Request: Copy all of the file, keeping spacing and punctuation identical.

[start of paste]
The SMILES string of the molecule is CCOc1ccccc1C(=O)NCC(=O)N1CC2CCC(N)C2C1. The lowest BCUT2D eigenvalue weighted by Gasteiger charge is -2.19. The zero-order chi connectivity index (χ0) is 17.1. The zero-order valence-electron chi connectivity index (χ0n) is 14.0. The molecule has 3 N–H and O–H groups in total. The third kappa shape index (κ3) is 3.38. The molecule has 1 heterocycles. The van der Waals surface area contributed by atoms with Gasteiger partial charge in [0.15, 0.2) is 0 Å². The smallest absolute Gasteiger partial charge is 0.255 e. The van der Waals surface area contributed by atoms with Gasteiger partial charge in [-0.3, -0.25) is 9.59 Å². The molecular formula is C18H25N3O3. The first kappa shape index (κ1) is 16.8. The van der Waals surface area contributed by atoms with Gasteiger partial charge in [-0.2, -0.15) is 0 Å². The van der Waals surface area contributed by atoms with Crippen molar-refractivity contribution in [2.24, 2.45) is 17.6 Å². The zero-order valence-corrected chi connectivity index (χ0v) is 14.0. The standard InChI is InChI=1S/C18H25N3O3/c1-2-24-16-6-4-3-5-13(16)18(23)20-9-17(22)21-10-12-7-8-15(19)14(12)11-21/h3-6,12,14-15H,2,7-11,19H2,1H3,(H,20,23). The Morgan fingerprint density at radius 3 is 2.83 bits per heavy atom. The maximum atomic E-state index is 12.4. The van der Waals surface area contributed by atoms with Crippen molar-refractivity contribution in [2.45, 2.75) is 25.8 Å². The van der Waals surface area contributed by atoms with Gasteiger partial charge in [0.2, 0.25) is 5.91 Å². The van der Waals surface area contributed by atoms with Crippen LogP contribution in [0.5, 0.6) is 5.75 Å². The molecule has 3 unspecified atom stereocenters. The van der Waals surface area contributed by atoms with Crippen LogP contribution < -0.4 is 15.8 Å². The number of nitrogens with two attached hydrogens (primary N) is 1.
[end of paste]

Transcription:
The SMILES string of the molecule is CCOc1ccccc1C(=O)NCC(=O)N1CC2CCC(N)C2C1. The lowest BCUT2D eigenvalue weighted by Gasteiger charge is -2.19. The zero-order chi connectivity index (χ0) is 17.1. The zero-order valence-electron chi connectivity index (χ0n) is 14.0. The molecule has 3 N–H and O–H groups in total. The third kappa shape index (κ3) is 3.38. The molecule has 1 heterocycles. The van der Waals surface area contributed by atoms with Gasteiger partial charge in [0.15, 0.2) is 0 Å². The smallest absolute Gasteiger partial charge is 0.255 e. The van der Waals surface area contributed by atoms with Gasteiger partial charge in [-0.3, -0.25) is 9.59 Å². The molecular formula is C18H25N3O3. The first kappa shape index (κ1) is 16.8. The van der Waals surface area contributed by atoms with Gasteiger partial charge in [-0.2, -0.15) is 0 Å². The van der Waals surface area contributed by atoms with Crippen molar-refractivity contribution in [2.24, 2.45) is 17.6 Å². The zero-order valence-corrected chi connectivity index (χ0v) is 14.0. The standard InChI is InChI=1S/C18H25N3O3/c1-2-24-16-6-4-3-5-13(16)18(23)20-9-17(22)21-10-12-7-8-15(19)14(12)11-21/h3-6,12,14-15H,2,7-11,19H2,1H3,(H,20,23). The Morgan fingerprint density at radius 3 is 2.83 bits per heavy atom. The maximum atomic E-state index is 12.4. The van der Waals surface area contributed by atoms with Crippen molar-refractivity contribution in [2.45, 2.75) is 25.8 Å². The van der Waals surface area contributed by atoms with Gasteiger partial charge in [0.2, 0.25) is 5.91 Å². The van der Waals surface area contributed by atoms with Crippen LogP contribution in [0.5, 0.6) is 5.75 Å². The molecule has 3 unspecified atom stereocenters. The van der Waals surface area contributed by atoms with Crippen LogP contribution < -0.4 is 15.8 Å². The number of nitrogens with two attached hydrogens (primary N) is 1.